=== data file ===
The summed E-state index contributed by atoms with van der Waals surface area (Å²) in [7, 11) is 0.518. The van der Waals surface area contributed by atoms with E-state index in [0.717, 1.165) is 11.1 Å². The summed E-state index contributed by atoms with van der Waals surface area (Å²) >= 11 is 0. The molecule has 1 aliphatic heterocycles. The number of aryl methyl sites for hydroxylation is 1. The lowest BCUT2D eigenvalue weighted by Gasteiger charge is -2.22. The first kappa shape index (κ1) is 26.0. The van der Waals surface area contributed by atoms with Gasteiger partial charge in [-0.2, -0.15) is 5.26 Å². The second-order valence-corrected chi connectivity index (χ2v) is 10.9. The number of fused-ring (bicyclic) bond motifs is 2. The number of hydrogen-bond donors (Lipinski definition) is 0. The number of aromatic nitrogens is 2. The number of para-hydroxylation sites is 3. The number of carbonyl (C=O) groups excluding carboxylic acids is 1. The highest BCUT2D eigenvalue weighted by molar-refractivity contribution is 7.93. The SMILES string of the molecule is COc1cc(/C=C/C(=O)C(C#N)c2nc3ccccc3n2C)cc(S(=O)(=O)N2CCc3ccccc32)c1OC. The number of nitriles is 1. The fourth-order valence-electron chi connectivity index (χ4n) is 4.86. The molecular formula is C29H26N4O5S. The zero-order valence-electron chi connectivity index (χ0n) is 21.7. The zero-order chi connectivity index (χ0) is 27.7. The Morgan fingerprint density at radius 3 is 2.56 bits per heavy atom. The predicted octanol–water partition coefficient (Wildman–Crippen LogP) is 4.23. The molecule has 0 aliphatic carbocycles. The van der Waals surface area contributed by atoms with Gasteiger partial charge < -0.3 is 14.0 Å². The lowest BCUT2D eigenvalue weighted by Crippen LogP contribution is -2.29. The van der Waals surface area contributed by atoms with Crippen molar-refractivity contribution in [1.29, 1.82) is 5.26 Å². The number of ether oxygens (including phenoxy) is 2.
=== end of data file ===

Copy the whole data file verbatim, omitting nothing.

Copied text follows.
The summed E-state index contributed by atoms with van der Waals surface area (Å²) in [7, 11) is 0.518. The van der Waals surface area contributed by atoms with E-state index in [0.717, 1.165) is 11.1 Å². The summed E-state index contributed by atoms with van der Waals surface area (Å²) >= 11 is 0. The molecule has 1 aliphatic heterocycles. The number of aryl methyl sites for hydroxylation is 1. The lowest BCUT2D eigenvalue weighted by Gasteiger charge is -2.22. The first kappa shape index (κ1) is 26.0. The van der Waals surface area contributed by atoms with Gasteiger partial charge in [-0.2, -0.15) is 5.26 Å². The second-order valence-corrected chi connectivity index (χ2v) is 10.9. The number of fused-ring (bicyclic) bond motifs is 2. The number of hydrogen-bond donors (Lipinski definition) is 0. The number of aromatic nitrogens is 2. The number of para-hydroxylation sites is 3. The number of carbonyl (C=O) groups excluding carboxylic acids is 1. The highest BCUT2D eigenvalue weighted by molar-refractivity contribution is 7.93. The SMILES string of the molecule is COc1cc(/C=C/C(=O)C(C#N)c2nc3ccccc3n2C)cc(S(=O)(=O)N2CCc3ccccc32)c1OC. The number of nitriles is 1. The fourth-order valence-electron chi connectivity index (χ4n) is 4.86. The molecular formula is C29H26N4O5S. The zero-order valence-electron chi connectivity index (χ0n) is 21.7. The zero-order chi connectivity index (χ0) is 27.7. The Morgan fingerprint density at radius 3 is 2.56 bits per heavy atom. The predicted octanol–water partition coefficient (Wildman–Crippen LogP) is 4.23. The molecule has 0 aliphatic carbocycles. The van der Waals surface area contributed by atoms with Gasteiger partial charge < -0.3 is 14.0 Å². The lowest BCUT2D eigenvalue weighted by Crippen LogP contribution is -2.29. The van der Waals surface area contributed by atoms with Crippen molar-refractivity contribution in [1.29, 1.82) is 5.26 Å². The number of ether oxygens (including phenoxy) is 2.